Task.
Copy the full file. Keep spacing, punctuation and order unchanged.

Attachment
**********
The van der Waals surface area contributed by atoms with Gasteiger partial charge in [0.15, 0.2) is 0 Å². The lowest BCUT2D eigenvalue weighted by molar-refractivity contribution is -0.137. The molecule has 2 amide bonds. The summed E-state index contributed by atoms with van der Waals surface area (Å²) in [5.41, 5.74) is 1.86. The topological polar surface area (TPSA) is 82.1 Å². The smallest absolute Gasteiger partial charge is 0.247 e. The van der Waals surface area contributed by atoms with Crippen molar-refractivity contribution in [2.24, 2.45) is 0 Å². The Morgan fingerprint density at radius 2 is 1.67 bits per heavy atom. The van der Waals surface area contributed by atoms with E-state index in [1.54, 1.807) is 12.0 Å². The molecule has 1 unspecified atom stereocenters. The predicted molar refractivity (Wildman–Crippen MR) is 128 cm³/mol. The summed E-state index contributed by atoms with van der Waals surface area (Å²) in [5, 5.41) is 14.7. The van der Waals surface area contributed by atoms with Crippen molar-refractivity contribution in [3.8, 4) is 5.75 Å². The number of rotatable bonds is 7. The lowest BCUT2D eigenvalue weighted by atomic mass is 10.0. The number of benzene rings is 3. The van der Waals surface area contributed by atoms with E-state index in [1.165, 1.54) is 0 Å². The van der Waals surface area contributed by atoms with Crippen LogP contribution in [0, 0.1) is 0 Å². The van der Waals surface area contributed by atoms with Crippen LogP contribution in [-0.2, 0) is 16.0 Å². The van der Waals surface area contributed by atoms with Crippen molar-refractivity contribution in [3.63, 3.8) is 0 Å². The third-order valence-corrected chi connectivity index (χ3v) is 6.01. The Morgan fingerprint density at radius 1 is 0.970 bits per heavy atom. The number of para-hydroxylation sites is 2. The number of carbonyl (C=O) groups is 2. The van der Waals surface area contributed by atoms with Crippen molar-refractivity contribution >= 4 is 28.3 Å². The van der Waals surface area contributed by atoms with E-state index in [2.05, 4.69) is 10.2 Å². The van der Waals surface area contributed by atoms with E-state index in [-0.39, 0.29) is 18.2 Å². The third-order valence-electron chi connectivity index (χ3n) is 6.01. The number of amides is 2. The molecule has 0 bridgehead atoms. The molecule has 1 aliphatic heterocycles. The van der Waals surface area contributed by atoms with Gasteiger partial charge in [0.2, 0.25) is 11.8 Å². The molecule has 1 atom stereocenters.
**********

The van der Waals surface area contributed by atoms with Gasteiger partial charge in [0.15, 0.2) is 0 Å². The lowest BCUT2D eigenvalue weighted by molar-refractivity contribution is -0.137. The molecule has 2 amide bonds. The summed E-state index contributed by atoms with van der Waals surface area (Å²) in [5.41, 5.74) is 1.86. The topological polar surface area (TPSA) is 82.1 Å². The smallest absolute Gasteiger partial charge is 0.247 e. The van der Waals surface area contributed by atoms with Crippen molar-refractivity contribution in [2.24, 2.45) is 0 Å². The Morgan fingerprint density at radius 2 is 1.67 bits per heavy atom. The van der Waals surface area contributed by atoms with E-state index in [1.54, 1.807) is 12.0 Å². The molecule has 1 unspecified atom stereocenters. The predicted molar refractivity (Wildman–Crippen MR) is 128 cm³/mol. The summed E-state index contributed by atoms with van der Waals surface area (Å²) in [5, 5.41) is 14.7. The van der Waals surface area contributed by atoms with Crippen molar-refractivity contribution in [3.8, 4) is 5.75 Å². The number of rotatable bonds is 7. The lowest BCUT2D eigenvalue weighted by atomic mass is 10.0. The number of benzene rings is 3. The van der Waals surface area contributed by atoms with E-state index in [1.165, 1.54) is 0 Å². The van der Waals surface area contributed by atoms with Crippen LogP contribution in [0, 0.1) is 0 Å². The van der Waals surface area contributed by atoms with Crippen LogP contribution in [-0.2, 0) is 16.0 Å². The van der Waals surface area contributed by atoms with Crippen molar-refractivity contribution in [3.63, 3.8) is 0 Å². The third-order valence-corrected chi connectivity index (χ3v) is 6.01. The Morgan fingerprint density at radius 1 is 0.970 bits per heavy atom. The number of para-hydroxylation sites is 2. The number of carbonyl (C=O) groups is 2. The van der Waals surface area contributed by atoms with Crippen molar-refractivity contribution >= 4 is 28.3 Å². The van der Waals surface area contributed by atoms with E-state index in [2.05, 4.69) is 10.2 Å². The van der Waals surface area contributed by atoms with E-state index in [-0.39, 0.29) is 18.2 Å². The third-order valence-electron chi connectivity index (χ3n) is 6.01. The number of amides is 2. The molecule has 0 bridgehead atoms. The molecule has 1 aliphatic heterocycles. The van der Waals surface area contributed by atoms with Gasteiger partial charge in [0.2, 0.25) is 11.8 Å². The molecule has 1 atom stereocenters.